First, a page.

Twice Upon A TimeMartin Chandler |
Author: Bajaj, Sachin and Vaidya, Nishad Pai
Publisher: Notion Press
Rating: 3.5 stars
Indian cricket had a busy year in 1971, with plenty of travelling. First of all the country was due in the Caribbean to play a five Test series. The last time they had done that they had lost 5-0, and in their only previous series in the West Indies they had lost as well, albeit with a more creditable 1-0 scoreline. After their West Indian sojourn the Indians were then due in England. India had never won a Test in England, and had lost all but one of their last twelve. History did not suggest that the Indians had very much hope in either contest.
By the end of August however history had been turned on its head. India had avoided defeat throughout the eight Tests they had played, and better than that won in Port of Spain and at the Oval to take both series. The Indian writer Sunder Rajan published modest accounts of each tour, and Brunell Jones from Trinidad one on the West Indies trip. That was all however, so there was every reason for Indian writers to celebrate this year’s fiftieth anniversary of such momentous events.
And a celebration is very much what Twice Upon A Time Is. It is certainly not a dry history, and it can’t be described as a tour account, well not in the traditional sense anyway. What it is is a collection of short essays. Between a few brief introductory writings, and the book’s conclusion of a selection of pen portraits of the Indian tourists, there are as many as 71 of these short snappy pieces. They do take a chronological trip through the two tours, and there is a continuous thread, but there is little in the way of description of the actual play (although that is not, I hasten to add, a criticism).
In truth I don’t suppose there will be too many readers who will pick up Twice Upon A Time and are unaware of the story of Indian cricket in 1971, which is just as well as there is probably insufficient substance to make it a truly satisfying read on that basis. But for anyone who does know the story there are plenty of insights in the book, and a few surprises as well.
Some of the stories are purely cricketing ones. That, for example, Ajit Wadekar wanted all his spinners to slow down their over rates in order to more closely match the rates achieved by the West Indies’ largely pace dominated attack came as a surprise to me. So too did the news that the great Garry Sobers had put Sunny Gavaskar down right at the start of his first Test innings. Gavaskar went on to score 65 then, and of course 774 at 154.80 in the series as a whole, but perhaps if he had had a setback in that first knock history might be different? Almost certainly not of course, but it is an interesting thought.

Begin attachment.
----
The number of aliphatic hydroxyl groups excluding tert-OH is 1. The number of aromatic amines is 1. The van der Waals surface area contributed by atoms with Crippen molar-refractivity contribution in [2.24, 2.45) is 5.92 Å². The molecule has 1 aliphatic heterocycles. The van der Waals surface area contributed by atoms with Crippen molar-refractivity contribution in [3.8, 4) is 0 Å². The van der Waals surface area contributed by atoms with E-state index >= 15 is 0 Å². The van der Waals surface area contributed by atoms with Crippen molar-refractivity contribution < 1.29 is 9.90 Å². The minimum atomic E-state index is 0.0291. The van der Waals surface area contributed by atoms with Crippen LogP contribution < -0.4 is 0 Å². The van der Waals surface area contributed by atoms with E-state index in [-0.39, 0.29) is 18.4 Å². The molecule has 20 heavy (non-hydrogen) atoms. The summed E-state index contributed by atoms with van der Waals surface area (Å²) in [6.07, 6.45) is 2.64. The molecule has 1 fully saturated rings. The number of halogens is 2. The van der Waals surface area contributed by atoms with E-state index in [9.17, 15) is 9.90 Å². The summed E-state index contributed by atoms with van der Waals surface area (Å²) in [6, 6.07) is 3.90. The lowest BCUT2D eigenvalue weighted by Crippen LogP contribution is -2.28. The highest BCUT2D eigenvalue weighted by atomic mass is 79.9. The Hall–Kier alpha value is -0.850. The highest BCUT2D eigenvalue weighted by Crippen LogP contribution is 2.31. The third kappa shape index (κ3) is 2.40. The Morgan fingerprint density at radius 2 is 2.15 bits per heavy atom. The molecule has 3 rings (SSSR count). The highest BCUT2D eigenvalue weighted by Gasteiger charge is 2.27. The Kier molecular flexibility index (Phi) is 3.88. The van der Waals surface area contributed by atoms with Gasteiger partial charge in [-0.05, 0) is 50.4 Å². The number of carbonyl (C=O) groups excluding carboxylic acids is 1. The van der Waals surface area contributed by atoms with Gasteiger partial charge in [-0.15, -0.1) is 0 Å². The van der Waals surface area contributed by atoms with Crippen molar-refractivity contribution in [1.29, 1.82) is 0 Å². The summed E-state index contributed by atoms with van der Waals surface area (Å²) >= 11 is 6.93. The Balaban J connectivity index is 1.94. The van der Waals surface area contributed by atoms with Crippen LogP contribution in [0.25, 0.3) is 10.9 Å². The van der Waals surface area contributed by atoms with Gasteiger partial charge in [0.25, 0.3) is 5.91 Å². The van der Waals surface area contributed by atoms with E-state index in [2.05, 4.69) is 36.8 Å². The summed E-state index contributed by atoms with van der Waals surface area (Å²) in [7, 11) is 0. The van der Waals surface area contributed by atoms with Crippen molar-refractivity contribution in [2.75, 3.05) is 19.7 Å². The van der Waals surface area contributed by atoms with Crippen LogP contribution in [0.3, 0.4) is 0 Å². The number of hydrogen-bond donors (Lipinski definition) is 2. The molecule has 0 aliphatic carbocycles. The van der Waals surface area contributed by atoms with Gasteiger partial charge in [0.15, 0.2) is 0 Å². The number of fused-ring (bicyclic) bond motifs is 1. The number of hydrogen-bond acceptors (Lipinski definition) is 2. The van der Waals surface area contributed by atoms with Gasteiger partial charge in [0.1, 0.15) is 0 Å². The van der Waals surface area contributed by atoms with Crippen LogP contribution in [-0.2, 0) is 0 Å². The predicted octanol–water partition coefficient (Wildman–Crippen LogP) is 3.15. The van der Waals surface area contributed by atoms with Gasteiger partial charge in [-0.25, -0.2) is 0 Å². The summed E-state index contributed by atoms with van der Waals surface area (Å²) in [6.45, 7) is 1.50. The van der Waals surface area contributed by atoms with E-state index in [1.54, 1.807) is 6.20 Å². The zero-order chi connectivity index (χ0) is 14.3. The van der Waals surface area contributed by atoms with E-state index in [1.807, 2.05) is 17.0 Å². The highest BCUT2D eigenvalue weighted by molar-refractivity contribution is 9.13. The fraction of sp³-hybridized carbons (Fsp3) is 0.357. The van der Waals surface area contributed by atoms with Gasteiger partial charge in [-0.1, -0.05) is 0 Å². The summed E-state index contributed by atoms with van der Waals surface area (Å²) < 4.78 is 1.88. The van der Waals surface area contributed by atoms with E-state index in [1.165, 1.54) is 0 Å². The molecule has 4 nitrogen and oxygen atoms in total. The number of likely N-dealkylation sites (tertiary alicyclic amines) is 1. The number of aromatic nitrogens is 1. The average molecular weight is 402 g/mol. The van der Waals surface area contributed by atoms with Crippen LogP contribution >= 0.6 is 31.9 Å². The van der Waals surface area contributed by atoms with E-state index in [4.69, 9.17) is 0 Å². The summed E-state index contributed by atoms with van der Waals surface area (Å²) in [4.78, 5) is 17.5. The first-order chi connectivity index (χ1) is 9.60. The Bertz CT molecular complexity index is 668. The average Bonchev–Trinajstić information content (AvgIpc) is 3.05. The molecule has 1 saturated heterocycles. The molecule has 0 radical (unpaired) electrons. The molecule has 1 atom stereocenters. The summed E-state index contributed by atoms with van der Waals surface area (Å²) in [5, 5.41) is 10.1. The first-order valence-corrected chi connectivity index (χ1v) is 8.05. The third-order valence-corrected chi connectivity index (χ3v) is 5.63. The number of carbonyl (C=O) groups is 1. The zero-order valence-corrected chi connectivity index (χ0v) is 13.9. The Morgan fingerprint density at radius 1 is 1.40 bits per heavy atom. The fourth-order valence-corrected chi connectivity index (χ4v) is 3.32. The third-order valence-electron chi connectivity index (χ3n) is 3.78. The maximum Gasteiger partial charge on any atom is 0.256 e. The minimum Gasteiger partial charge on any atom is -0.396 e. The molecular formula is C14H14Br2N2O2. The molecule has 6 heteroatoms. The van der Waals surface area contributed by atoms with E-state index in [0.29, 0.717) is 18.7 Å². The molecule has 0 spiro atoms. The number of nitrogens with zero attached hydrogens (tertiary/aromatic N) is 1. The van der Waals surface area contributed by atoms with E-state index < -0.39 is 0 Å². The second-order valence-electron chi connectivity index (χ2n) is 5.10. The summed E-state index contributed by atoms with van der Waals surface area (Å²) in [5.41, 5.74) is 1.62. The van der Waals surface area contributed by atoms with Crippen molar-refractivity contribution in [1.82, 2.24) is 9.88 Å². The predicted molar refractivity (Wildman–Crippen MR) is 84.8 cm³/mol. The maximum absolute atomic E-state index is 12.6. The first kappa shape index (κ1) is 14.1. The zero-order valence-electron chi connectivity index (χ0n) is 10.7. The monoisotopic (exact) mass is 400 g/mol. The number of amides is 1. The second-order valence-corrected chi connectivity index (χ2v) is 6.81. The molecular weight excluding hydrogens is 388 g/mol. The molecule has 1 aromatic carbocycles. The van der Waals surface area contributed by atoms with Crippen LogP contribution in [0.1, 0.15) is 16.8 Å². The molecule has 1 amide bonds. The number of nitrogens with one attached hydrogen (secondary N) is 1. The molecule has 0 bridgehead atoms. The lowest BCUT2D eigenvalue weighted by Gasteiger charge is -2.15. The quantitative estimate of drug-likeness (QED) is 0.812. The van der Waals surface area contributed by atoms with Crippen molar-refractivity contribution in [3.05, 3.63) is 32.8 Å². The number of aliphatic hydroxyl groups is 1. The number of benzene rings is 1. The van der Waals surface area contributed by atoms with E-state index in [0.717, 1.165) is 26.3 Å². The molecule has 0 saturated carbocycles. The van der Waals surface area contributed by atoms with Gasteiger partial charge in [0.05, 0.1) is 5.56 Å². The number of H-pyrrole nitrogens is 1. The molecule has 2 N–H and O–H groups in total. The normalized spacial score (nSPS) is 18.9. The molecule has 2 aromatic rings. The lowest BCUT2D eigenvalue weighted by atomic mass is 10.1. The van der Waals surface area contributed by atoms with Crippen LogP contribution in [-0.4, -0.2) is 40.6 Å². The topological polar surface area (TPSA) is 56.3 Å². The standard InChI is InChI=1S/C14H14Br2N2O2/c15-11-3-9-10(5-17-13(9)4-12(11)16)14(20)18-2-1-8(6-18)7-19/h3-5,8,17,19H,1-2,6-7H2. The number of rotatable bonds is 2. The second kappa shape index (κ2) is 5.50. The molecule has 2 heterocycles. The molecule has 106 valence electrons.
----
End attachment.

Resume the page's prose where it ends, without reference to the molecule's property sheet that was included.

A number of the book’s tales speak volumes as to the team spirit of the Indians, and there are plenty of smiles to be found. Dilip Sardesai’s pranks on roommate Salim Durani in Trinidad brought a smile to my face. The episode in Dominica involving the local delicacy ‘mountain chicken’ must have caused great amusement amongst the tourists, or at least those who decided not to partake. On a slightly different note I was also much impressed with the attitude demonstrated by opening batsman Ashok Mankad in England. Poor Mankad scored just 42 runs in his six Test innings, but stayed in the Test team because he could not stop scoring in the other matches.
The material in Twice Upon A Time comes from a wide range of books, magazines and similar sources something which, during a global pandemic, has its advantages, although it may have added to the depth of the finished product had their been some contemporary reflections, half a century on, from the men who won the matches. Nonetheless whilst the book is certainly no heavyweight it is a thoroughly entertaining read, has a splendid title, and whilst there may not be a photographic section that is more than made up for by the presence of twenty caricatures from the pen of the very talented Austin Coutinho. This one is certainly worth a look.